Presentation on theme: "BEST Cluster Project: Principles of Learning and Teaching in Action NamePOLTSchool address Roxy Mc Guire4.4Endeavour."— Presentation transcript:
BEST Cluster Project: Principles of Learning and Teaching in Action http://www.bestcluster.openlab.net.au NamePOLTSchoolEmail address Roxy Mc Guire4.4Endeavour Hills Campus Mcguire.email@example.com
1. What was the teaching and learning challenge to which you responded? Which PoLT did you address? The ‘ Culture through Media ’ subject offered at Endeavour Hills Campus explores aspects of the Intercultural Awareness Dimension within the LOTE Domain. The focus is on supporting students to understand different cultures, sub-cultures, and cultural practices. In this case the focus was to try to increase and improve Year 9 students ’ knowledge of contemporary Aboriginal culture through use of the TV series ‘ Bush Mechanics ’. POLT 4. Students are challenged and supported to develop deeper levels of thinking and application. Teacher Action 4.4 In learning environments that reflect this principle, the teacher uses strategies that challenge and support students to question and reflect.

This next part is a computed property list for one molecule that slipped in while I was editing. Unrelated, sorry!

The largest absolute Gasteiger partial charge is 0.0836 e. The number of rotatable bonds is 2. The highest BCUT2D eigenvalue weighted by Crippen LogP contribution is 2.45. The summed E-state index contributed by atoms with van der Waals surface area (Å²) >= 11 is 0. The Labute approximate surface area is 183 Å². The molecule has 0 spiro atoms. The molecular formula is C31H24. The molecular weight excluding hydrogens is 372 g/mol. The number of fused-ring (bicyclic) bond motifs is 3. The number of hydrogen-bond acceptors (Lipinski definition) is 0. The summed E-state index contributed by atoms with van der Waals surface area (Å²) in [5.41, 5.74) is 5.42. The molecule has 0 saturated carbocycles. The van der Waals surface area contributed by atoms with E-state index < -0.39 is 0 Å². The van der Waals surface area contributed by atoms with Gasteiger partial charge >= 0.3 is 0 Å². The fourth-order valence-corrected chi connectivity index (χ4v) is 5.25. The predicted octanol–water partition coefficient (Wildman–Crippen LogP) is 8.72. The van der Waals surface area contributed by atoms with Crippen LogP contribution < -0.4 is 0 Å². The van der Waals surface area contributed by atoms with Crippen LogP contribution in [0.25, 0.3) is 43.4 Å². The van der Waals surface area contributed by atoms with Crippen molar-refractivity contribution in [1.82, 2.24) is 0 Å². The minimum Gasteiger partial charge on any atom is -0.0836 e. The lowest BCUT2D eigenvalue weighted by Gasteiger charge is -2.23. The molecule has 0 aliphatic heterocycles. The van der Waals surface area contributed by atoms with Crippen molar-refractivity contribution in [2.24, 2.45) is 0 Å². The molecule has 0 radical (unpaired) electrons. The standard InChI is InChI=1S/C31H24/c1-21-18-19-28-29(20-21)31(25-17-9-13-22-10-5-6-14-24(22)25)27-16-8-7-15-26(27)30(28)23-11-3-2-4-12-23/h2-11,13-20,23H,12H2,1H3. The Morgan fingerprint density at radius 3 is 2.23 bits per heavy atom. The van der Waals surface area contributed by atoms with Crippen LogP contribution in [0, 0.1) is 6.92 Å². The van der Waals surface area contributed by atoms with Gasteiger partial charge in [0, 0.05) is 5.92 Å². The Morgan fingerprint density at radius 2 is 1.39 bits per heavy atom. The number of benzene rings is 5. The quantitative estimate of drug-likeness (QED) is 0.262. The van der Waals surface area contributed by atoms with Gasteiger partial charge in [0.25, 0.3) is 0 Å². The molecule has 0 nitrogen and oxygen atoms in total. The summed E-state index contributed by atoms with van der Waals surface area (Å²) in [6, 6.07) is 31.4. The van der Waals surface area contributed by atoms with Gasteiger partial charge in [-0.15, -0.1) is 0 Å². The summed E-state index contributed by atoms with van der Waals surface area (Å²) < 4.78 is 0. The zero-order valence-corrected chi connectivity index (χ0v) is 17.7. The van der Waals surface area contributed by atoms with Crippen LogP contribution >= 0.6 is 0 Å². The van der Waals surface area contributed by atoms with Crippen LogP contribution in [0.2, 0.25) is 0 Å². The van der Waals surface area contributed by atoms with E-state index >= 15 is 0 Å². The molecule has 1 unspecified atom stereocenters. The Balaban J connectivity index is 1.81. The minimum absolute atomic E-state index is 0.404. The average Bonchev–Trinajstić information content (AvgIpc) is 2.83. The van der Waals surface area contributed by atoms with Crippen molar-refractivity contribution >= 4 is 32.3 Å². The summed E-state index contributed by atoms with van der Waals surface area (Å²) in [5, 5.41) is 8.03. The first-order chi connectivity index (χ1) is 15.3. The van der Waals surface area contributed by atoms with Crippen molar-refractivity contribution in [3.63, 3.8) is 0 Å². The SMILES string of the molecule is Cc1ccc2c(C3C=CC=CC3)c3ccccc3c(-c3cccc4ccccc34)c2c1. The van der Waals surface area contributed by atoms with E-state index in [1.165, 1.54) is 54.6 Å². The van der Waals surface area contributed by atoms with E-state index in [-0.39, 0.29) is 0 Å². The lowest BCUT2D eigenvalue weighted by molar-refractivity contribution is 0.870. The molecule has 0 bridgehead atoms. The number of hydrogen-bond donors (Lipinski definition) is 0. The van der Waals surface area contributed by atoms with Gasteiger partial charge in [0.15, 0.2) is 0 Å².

2. What was the focus of the unit of work? i.e. Key Concepts; Understandings; Essential Questions? I used the foundations from the ‘ You can do it! ’ program to focus students ’ attention on the actions seen in the first episode. Students took notes, engaged in discussion, and finally wrote an essay on the following themes as they were demonstrated by the group of Aboriginal men in the film: Confidence Resilience Organisation Getting Along Persistence The understandings I was seeking were to do with students ’ perceptions of Aboriginal people via their own experiences and as portrayed in the media generally contrasted with the picture of Aboriginal people presented in this series.
3. What could the students already do alone? What did the students already know? Students are required to take notes during the show. Some students were proficient at note-taking whereas others needed to be assisted. Students also had varying levels of ability in terms of being able to categorise the various components of the show into the appropriate ‘ You can do it! ’ foundations. The same varied levels of ability were evident in their essay writing. As far as their pre-knowledge of Aboriginal people, many students still had a number of stereotypes as their knowledge basis, eg Aboriginal people are lazy, not very clever, get drunk a lot, live in the bush in primitive conditions, and can ’ t engage in modern life in the same way the students can. A number of the ESL students had almost no understanding of Aboriginal people in Australia.